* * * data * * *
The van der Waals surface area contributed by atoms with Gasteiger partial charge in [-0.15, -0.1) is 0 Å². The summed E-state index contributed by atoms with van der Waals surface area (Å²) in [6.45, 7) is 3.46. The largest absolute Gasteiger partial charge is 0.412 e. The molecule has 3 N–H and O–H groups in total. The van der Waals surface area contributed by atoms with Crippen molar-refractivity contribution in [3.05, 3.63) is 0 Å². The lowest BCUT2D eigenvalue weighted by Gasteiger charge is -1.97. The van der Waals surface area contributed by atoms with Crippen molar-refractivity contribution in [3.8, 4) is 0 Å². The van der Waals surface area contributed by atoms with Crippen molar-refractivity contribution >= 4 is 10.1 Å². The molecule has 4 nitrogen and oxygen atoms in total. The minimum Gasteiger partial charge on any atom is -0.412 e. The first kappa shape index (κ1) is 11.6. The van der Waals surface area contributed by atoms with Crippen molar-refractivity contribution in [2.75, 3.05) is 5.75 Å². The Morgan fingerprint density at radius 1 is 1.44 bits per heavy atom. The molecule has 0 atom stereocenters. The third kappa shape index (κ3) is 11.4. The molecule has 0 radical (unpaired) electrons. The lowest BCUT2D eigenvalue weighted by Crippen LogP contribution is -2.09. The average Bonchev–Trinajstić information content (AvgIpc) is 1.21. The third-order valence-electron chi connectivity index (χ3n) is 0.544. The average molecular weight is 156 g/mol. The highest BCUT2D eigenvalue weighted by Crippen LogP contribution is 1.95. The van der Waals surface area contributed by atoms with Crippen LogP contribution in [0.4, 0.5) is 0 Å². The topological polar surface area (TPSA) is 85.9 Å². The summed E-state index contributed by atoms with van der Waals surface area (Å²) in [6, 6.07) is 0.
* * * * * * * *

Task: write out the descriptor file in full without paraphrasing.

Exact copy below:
The van der Waals surface area contributed by atoms with Gasteiger partial charge in [-0.15, -0.1) is 0 Å². The summed E-state index contributed by atoms with van der Waals surface area (Å²) in [6.45, 7) is 3.46. The largest absolute Gasteiger partial charge is 0.412 e. The molecule has 3 N–H and O–H groups in total. The van der Waals surface area contributed by atoms with Crippen molar-refractivity contribution in [3.05, 3.63) is 0 Å². The lowest BCUT2D eigenvalue weighted by Gasteiger charge is -1.97. The van der Waals surface area contributed by atoms with Crippen molar-refractivity contribution in [3.8, 4) is 0 Å². The van der Waals surface area contributed by atoms with Crippen molar-refractivity contribution >= 4 is 10.1 Å². The molecule has 4 nitrogen and oxygen atoms in total. The minimum Gasteiger partial charge on any atom is -0.412 e. The first kappa shape index (κ1) is 11.6. The van der Waals surface area contributed by atoms with Crippen molar-refractivity contribution in [2.75, 3.05) is 5.75 Å². The Morgan fingerprint density at radius 1 is 1.44 bits per heavy atom. The molecule has 0 atom stereocenters. The third kappa shape index (κ3) is 11.4. The molecule has 0 radical (unpaired) electrons. The lowest BCUT2D eigenvalue weighted by Crippen LogP contribution is -2.09. The average Bonchev–Trinajstić information content (AvgIpc) is 1.21. The third-order valence-electron chi connectivity index (χ3n) is 0.544. The average molecular weight is 156 g/mol. The highest BCUT2D eigenvalue weighted by Crippen LogP contribution is 1.95. The van der Waals surface area contributed by atoms with Crippen LogP contribution in [0.4, 0.5) is 0 Å². The topological polar surface area (TPSA) is 85.9 Å². The summed E-state index contributed by atoms with van der Waals surface area (Å²) in [6, 6.07) is 0.